The salesmen we follow through maybe eighteen hours of their jobs are Shelley "The Machine" Levene (Jack Lemmon), a veteran salesman who has recently hit a rough patch; Ricky Roma (Al Pacino), the new top salesman at their company; the hot-headed Dave Moss (Ed Harris), who is considering robbing the company and jumping ship to another real estate company; and George Aaronow (Alan Arkin), who shares most of his screentime with Moss while Moss tries to convince him to commit the robbery with him. Each of these actors do great work in their roles, and while Pacino even earned an Oscar nomination for his performance (which includes a lot of memorable profanity and some unique line delivers) it's Lemmon's character who stands out the most for me. I come to care about "The Machine" and want to see him succeed.

Kevin Spacey is office manager John Williamson, and if you've developed a distaste for Spacey since the recent allegations it will only make this movie more effective, because Williamson is a thoroughly unlikable putz. The best moments involving him are when other characters are verbally knocking him down a peg.

There are terrific moments involving all of the characters, but one of the most famous scenes in the movie involves a character who wasn't even in the original play. Mamet had to expand the script a bit for the film, and he added in a scene featuring a man called Blake, a role written specifically for Alec Baldwin. Baldwin steps in and takes complete control of the movie for 7 straight minutes, as Blake has been sent from the bosses downtown to tell them that their sales numbers have been lacking and their jobs are in jeopardy. There's a sales contest going on where first prize is a Cadillac, second prize is a set of steak knives, and the salesmen in third and fourth place will be fired. Blake teaches them the rule of ABC: "Always Be Closing."

If you want to watch some of the best actors around spouting exceptionally well written dialogue, Glengarry Glen Ross is where to find what you're looking for.


A year before Peter Billingsley played a young boy who was fascinated by cowboy legends in the beloved classic A Christmas Story, he played a young boy who was fascinated by cowboy legends in director Dick Richards' Death Valley. He even pretends to be in battle with the villainous Black Bart in both films.

Billingsley plays Billy here, a kid whose parents have recent divorced. The film begins with a 6 minute sequence where we watch Billy spend the day walking around New York City with his dad Paul, played by Edward Herrmann. They then have a very emotional conversation about the divorce situation, and then Herrmann exits the film. Paul isn't around anymore because Billy catches a flight with his mom Sally (Catherine Hicks of Child's Play), and when they land in Arizona they meet up with Sally's new boyfriend Mike (Puppet Master's Paul Le Mat). The plan is that they're going to take a tour of the American southwest, checking out cowboy territory and traversing Death Valley.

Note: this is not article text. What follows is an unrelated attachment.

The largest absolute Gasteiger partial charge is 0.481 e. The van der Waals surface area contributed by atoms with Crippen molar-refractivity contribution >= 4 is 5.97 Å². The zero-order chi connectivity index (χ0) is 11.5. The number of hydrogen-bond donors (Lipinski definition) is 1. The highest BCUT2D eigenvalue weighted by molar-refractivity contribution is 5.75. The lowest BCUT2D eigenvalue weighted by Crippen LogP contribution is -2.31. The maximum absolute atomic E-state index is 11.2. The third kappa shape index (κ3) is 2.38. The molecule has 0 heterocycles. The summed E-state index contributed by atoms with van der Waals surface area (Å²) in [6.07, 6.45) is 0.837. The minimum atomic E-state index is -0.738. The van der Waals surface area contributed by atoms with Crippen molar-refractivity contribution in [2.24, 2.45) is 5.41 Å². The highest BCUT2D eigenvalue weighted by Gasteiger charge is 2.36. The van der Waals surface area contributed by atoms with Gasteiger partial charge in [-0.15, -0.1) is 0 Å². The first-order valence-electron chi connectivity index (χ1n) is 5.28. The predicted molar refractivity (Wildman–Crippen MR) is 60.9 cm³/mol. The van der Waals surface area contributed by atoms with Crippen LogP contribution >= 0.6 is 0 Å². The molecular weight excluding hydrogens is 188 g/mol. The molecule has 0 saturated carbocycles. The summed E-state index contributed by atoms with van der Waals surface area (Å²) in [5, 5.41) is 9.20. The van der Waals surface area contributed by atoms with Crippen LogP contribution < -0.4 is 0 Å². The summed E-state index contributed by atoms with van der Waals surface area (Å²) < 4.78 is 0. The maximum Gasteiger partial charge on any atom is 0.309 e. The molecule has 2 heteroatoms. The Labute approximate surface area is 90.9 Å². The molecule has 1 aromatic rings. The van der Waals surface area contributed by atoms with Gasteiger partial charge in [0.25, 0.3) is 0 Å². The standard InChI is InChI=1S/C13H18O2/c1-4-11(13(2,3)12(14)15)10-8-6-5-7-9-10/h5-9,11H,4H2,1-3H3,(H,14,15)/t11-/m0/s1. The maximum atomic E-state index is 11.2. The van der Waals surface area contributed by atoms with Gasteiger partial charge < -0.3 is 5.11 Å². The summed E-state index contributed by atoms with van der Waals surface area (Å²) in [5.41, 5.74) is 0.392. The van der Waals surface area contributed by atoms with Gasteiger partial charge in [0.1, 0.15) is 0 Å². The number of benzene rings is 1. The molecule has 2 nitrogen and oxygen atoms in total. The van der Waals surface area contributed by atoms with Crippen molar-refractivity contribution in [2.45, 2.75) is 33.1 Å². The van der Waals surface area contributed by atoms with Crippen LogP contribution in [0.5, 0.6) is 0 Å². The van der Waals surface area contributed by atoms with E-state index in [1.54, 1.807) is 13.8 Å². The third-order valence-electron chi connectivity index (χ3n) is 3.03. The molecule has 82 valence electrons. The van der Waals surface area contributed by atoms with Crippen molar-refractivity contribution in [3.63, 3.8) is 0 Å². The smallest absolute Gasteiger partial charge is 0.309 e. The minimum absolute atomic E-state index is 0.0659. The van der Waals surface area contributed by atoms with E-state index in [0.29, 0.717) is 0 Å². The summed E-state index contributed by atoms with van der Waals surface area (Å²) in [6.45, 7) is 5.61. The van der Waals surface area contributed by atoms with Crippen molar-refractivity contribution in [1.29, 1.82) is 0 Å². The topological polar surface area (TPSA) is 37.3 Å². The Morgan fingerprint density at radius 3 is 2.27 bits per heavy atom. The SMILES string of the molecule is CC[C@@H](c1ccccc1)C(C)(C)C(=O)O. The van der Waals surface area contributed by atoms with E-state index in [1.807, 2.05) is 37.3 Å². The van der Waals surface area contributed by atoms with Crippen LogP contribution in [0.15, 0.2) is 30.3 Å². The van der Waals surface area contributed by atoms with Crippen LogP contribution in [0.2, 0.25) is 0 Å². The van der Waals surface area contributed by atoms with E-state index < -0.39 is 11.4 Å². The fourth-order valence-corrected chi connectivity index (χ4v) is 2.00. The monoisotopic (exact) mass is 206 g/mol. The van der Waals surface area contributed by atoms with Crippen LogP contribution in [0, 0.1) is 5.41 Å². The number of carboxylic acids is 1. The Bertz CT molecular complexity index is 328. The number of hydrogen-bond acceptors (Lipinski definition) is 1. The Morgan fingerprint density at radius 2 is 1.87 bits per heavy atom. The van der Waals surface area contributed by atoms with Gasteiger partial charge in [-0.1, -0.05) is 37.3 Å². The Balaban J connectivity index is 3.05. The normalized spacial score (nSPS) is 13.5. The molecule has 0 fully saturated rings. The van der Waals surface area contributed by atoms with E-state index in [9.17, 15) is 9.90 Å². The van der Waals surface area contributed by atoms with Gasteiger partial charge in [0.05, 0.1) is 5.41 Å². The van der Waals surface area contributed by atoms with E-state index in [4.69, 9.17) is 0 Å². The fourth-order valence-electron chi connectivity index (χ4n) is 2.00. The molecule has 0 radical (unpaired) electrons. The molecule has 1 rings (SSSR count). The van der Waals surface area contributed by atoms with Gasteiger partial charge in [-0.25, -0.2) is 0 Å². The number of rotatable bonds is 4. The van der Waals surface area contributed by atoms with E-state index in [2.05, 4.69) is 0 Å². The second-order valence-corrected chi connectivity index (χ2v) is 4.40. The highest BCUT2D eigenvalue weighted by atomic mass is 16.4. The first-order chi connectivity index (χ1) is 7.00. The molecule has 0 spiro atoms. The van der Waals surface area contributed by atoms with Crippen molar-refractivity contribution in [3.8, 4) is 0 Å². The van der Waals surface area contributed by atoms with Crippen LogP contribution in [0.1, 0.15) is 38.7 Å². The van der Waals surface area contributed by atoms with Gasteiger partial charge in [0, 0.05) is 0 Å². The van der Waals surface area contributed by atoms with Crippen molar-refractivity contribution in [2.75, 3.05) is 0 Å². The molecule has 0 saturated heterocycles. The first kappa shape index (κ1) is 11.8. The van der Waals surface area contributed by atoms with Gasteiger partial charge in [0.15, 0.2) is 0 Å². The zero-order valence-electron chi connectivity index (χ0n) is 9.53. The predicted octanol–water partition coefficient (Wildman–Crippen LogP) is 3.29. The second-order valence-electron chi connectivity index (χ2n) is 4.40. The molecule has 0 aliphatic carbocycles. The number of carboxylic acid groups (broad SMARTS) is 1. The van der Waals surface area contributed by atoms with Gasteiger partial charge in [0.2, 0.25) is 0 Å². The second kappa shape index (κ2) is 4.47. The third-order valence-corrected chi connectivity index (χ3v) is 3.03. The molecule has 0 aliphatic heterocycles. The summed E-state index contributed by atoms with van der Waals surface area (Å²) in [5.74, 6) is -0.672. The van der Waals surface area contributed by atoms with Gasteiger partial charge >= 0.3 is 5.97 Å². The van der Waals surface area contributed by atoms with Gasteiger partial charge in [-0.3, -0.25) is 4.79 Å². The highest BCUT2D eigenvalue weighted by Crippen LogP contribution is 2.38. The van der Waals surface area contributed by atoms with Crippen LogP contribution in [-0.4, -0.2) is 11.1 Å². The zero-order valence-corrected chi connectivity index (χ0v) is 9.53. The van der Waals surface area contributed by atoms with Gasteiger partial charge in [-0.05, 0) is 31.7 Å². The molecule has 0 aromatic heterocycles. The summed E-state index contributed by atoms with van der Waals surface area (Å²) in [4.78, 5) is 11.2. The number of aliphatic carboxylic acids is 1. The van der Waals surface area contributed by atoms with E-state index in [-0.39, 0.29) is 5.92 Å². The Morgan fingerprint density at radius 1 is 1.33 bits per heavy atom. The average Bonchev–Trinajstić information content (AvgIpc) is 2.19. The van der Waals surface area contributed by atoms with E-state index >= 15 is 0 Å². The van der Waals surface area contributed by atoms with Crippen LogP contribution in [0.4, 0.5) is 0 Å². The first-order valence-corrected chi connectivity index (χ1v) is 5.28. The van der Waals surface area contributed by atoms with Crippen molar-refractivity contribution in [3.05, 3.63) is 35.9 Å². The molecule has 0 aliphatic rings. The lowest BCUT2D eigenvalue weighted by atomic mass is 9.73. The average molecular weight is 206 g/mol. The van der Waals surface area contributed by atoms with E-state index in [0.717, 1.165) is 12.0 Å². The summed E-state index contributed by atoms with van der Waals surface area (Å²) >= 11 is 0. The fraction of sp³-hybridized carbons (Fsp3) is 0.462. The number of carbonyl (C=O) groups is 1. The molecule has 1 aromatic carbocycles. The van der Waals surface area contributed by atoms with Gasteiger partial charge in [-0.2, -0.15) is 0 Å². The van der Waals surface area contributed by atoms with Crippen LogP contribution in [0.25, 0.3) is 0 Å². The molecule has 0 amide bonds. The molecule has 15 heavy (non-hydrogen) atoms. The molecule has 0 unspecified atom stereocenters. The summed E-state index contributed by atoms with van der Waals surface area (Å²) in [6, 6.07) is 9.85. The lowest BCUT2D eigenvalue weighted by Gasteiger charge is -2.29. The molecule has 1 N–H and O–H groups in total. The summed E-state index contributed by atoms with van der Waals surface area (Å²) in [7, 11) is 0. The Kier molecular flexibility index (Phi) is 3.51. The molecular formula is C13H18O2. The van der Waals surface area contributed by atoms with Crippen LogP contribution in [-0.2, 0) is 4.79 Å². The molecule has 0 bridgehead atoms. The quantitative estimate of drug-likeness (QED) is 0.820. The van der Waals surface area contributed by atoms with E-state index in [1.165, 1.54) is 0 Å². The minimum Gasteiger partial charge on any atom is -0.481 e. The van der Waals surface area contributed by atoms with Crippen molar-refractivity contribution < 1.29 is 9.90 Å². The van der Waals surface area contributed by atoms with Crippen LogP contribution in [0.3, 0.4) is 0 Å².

One of their first stops in the desert is the site of a former mine, where Billy finds a seemingly abandoned RV parked nearby. Inside the RV, he finds a unique gold medallion - which he pockets when Mike calls him away from the RV, stopping him before he can find the dead bodies stacked in the back room. We saw a knife-wielding attacker raid in the RV earlier, in a very slasher-esque scene where breasts were bared and throats were slashed.

When the travelers stop at a nearby hotel, Billy notices that hotel restaurant hotel employee Hal (Stephen McHattie) is wearing a medallion just like the one he now has in his possession. As we'll come to find out, the medallion Billy has belongs to Hal's homicidal brother Stu, and thanks to a no-help-at-all, maddeningly dim sheriff played by Wilford Brimley of The Thing and Hard Target, Stu not only gets his medallion back but also finds out all about this little kid who went in the RV and is now staying over at the hotel.

Thus, Stu spends the second half of the film trying to kill this little witness who actually didn't see anything more than the medallion the sheriff returned to him. The film has a great, unnerving atmosphere to it throughout, and once Stu goes on his hunt we get some more throat slashing and some good scenes of suspense.

Written by Richard Rothstein, who got spooked by a junker car during a southwest vacation of his own and was inspired to write this story about a killer who drives a junker, Death Valley is a film that seems to have been nearly lost and forgotten - and for no good reason, as it's actually quite a good thriller. Scream Factory brought it to DVD and Blu-ray seven years ago, and while it took me all this time to catch up with it I hope that a lot of people who weren't aware of it before have been watching it over the years since the disc release, because it deserves to be seen.